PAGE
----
Farmers’ versus BHP

Trish Duddy and Tommy and George Clift (front L to R, all hatted).

Farmers at Caroona on the Liverpool Plains near Quirindi, New South Wales, have been defending their properties from invasion by BHP-Billiton’s coal exploration drillers. For 615 days, until March 25, they inspired coal-threatened communities everywhere with their blockade, by saying “No” — and meaning it.

Trish Duddy and Tommy and George Clift have been at the blockade camp for every one of those 615 days, joined by other locals on a rolling roster for cups of tea, information-swapping, resolve-steeling — and symbolic trailblazing.

The drillers had government permission in the form of an exploration licence. But these farmers did not agree to give access because they have strong and reasonable fears that any drilling through their precious aquifers could cause contamination or loss of the water on which their highly productive grain cropping depends.

Recently the Supreme Court quashed the Mining Warden’s decision under which “access agreements” were imposed on two Caroona properties. The access agreements were declared null and void because BHP had failed to notify the mortgagees for the properties.

It was the first victory for the Brown and Alcorn families in an almost two-year battle to keep BHP-Billiton off their land. The ruling could set a precedent that voids every access agreement in the exploration licence area and across the state.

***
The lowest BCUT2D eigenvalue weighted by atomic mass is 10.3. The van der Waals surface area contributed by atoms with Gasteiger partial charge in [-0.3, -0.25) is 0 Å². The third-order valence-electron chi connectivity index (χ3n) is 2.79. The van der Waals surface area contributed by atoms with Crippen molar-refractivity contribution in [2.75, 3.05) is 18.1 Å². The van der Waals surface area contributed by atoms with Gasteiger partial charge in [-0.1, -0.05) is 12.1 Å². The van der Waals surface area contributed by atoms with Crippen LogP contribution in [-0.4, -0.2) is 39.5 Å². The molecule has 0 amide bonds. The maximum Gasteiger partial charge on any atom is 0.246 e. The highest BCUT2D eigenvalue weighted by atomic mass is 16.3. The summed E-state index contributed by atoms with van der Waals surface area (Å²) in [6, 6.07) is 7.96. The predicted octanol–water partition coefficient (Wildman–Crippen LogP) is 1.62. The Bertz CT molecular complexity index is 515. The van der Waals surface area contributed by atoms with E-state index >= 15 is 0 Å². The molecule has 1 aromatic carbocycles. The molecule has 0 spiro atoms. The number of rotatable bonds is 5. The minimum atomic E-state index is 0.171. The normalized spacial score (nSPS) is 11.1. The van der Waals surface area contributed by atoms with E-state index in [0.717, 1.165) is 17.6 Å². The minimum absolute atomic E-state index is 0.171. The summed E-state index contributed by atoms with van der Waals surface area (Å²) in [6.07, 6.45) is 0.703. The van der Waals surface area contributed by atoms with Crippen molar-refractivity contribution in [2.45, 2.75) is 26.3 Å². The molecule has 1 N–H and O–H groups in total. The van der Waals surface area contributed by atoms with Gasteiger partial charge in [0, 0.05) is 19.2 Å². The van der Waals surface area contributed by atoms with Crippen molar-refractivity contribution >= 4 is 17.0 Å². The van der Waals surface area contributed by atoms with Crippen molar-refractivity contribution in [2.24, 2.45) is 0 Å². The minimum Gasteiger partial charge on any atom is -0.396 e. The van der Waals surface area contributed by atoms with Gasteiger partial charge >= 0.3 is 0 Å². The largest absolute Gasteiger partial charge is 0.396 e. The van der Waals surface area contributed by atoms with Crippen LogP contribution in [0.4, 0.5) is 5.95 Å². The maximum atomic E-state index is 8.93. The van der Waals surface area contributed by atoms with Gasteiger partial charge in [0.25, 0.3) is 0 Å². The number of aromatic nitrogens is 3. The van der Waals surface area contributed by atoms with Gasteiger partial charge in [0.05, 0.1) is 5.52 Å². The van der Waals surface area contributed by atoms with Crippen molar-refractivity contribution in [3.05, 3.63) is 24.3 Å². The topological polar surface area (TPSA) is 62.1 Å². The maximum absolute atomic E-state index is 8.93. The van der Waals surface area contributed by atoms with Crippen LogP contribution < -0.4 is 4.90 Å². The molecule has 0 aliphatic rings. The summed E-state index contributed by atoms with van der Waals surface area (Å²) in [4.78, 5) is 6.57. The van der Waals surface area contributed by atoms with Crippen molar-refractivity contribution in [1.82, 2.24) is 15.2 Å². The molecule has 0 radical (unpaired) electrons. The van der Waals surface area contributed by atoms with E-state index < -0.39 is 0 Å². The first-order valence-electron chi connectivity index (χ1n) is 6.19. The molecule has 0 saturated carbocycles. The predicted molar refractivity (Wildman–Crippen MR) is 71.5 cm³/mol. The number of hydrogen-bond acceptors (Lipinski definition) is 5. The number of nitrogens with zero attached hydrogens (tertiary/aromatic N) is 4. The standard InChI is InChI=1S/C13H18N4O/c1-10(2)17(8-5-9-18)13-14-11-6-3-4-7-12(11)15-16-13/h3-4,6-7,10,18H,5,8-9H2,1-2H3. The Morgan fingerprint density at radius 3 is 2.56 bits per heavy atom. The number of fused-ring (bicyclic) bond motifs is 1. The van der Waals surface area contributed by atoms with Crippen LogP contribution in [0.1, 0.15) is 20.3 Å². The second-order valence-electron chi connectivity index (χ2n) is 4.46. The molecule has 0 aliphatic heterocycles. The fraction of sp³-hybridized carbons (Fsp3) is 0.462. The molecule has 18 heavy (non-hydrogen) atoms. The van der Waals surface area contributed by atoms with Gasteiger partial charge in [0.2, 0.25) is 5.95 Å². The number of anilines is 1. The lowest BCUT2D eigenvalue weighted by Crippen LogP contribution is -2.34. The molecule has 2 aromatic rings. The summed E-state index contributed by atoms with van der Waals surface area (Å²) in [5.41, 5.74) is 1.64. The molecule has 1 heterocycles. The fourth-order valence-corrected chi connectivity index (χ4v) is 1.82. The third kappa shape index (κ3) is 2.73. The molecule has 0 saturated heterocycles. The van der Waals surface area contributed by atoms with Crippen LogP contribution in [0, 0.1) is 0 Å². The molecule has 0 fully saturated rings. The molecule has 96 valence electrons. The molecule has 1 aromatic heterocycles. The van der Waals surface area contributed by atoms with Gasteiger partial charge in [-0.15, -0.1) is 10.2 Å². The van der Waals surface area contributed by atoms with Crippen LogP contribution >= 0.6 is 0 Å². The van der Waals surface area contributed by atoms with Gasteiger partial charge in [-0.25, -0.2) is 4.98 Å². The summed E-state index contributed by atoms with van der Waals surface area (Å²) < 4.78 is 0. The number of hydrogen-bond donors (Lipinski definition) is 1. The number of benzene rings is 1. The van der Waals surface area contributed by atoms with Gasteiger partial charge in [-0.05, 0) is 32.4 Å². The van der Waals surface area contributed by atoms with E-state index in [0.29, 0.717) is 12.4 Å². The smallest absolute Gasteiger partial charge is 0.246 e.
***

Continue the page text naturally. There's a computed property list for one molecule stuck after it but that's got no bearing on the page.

The blockaders have won a major battle. But the war continues to save their fertile farmland and its water supplies and they will not hesitate to reinstate the blockade if need be.

I had driven to the blockade that morning, looking south across the plains to the polluted and dust-laden skies of the Hunter Valley, where the government has allowed every coal company to win every battle.

Down there it is the wineries and thoroughbred horse studs now protesting that their industries cannot cope with any more coal mines.

The difference when I looked north, away from the coal-trashed Hunter, is obvious — clear blue skies, not murky brown. I admired the vast patchwork of ploughed land and crops, with the rusty red of sorghum seed-heads, the green of new crops, the cream of harvested stubble and the rich dark soil itself.

Later that day, heading towards the hills and home, I passed incredibly flat golden vistas of sunflower heads and their vibrant green plants and was struck by its “livingness” as I thought of the appalling contrast I would meet back as I drove back into the Hunter: vistas of dirt and coal, an industrial hell, a dead landscape, seen through the veil made by one of the highest concentrations of fine dust particulates in Australia.

I hope the Caroona farmers manage to stop this happening to their plains — and after speaking to many of them on the blockade, I believe they will.

[Abridged from]